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We need super, but we're taxing it the wrong way round

  • Written by Peter Varela, Research Fellow, Tax and Transfer Policy Institute, Crawford School of Public Policy, Australian National University

Many economists think that earnings in super funds should be taxed at a relatively low rate, compared to labour earnings and other types of earnings such as interest and dividends.

This is reflected in tax policy around the world. Among members of the Organisation for Economic Co-operation and Development, private pension plans (what we call super) have among the lowest tax rates of any savings instrument.

The Australian tax treatment of super aligns with this trend. But the Australian system is much more generous than other countries and very expensive.

In the past financial year the tax concessions on super fund earnings cost the government an estimated A$17.8 billion[1]. The tax concession on employer super contributions cost $19.6 billion.

Do the benefits of these generous tax concessions justify their costs?

Our recent report on savings taxes[2] suggests that they don’t, in large measure because they are poorly aimed at their intended objectives.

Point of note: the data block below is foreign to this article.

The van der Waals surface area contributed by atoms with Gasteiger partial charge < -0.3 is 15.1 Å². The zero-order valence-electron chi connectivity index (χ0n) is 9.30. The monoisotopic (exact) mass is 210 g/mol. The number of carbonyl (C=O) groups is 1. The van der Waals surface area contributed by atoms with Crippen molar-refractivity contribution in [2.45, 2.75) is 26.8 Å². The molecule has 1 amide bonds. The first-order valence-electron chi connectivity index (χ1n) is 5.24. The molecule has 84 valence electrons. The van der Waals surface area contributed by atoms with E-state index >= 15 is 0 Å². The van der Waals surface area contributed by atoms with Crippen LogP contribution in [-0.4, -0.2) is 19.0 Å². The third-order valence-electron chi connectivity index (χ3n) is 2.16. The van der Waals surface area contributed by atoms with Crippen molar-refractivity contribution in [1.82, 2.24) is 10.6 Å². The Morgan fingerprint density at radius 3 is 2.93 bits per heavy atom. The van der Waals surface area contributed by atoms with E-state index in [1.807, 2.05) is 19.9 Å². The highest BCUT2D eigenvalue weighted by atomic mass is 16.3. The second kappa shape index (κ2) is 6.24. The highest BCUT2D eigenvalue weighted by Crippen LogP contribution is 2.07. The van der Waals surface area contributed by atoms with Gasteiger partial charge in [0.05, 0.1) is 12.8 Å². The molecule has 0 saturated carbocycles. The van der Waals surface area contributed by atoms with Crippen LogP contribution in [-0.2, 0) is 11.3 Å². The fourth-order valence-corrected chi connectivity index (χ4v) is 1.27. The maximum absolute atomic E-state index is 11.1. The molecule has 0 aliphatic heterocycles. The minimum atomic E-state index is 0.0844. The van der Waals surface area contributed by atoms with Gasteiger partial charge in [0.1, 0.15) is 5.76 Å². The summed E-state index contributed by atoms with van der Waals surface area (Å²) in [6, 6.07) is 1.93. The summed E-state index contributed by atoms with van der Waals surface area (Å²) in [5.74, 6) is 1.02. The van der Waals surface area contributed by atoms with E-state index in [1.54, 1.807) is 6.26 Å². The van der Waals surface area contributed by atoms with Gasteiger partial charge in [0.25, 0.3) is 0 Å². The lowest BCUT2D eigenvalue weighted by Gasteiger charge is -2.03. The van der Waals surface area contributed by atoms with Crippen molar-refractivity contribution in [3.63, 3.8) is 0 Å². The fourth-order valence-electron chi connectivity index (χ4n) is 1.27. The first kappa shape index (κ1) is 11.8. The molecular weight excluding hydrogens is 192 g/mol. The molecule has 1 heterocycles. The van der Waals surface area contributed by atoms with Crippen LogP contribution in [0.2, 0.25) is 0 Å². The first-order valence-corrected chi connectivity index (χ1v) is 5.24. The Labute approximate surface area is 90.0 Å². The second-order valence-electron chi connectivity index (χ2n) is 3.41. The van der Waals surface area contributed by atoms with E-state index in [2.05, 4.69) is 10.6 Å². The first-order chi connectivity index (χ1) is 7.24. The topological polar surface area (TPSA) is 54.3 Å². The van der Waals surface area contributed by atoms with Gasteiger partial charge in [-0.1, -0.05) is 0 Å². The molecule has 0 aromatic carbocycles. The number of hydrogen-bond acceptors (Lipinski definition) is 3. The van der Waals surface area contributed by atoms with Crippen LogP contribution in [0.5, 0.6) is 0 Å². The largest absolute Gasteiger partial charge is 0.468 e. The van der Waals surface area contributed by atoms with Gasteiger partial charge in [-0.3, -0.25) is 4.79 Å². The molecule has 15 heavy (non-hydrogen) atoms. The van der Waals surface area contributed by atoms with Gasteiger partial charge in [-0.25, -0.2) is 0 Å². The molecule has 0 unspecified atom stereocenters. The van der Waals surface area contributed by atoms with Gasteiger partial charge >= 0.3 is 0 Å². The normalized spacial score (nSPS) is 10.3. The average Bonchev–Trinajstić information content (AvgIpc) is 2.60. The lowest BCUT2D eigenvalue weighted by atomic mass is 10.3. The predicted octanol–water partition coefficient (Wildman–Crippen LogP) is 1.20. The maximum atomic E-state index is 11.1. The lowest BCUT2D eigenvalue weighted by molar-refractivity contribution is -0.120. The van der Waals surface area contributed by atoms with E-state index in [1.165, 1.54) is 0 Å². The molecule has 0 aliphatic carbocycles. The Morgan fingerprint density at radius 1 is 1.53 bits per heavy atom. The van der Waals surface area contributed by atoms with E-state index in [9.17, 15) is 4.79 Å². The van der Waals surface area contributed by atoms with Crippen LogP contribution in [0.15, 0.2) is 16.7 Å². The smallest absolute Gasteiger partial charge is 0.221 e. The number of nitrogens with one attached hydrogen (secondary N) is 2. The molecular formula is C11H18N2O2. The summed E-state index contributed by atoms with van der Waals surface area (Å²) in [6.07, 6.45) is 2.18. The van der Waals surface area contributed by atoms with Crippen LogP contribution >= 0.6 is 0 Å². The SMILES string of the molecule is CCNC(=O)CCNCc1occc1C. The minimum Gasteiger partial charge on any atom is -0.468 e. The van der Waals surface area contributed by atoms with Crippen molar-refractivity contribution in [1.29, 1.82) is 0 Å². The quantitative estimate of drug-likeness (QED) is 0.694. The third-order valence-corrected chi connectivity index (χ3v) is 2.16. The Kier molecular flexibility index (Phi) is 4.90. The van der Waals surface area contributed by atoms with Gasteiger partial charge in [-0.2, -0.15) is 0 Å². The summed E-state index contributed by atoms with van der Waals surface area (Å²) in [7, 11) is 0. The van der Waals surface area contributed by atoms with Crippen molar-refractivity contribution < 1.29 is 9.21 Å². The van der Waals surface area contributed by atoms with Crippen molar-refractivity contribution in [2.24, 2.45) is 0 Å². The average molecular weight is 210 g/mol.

In order to understand just how poorly they are aimed, it is necessary to identify the arguments typically used to justify their existence.

Justification 1. The impact of tax compounds over time

The first (and by far most convincing) justification is that superannuation is typically held for a long period of time. Since income from superannuation is taxed annually, the impact of the tax compounds over time, similar to compound interest.

Lower tax rates can offset the increase in effective tax rates over time.

But in practice they are applied poorly because they apply equally, irrespective of whether the asset is held for a short or a long time.

Read more: Progressive in theory, regressive in practice: that's how we tax income from savings[3]

Ideally the concession would be the greatest for workers at the start of their careers.

They are the ones who hold super for the longest time, but the system actually awards the highest concessions to the high earners, who tend to be the oldest and closest to retirement.

Justification 2. Super tax concessions encourage saving

A second rationale for superannuation tax concessions is that they help ensure people save enough money for retirement.

This argument is less convincing, because there is relatively strong evidence suggesting that it is the compulsory nature of superannuation, rather than how it is taxed, that drives retirement savings.

In other words, if people are not saving enough for retirement, superannuation concessions are the wrong tool – increasing the compulsory percentage would be better.

Read more: Early access to super doesn’t justify higher compulsory contributions[4]

Moreover, if increasing retirement savings is a goal of tax policy, it would be best achieved by charging the least to the people most likely to respond to tax rates.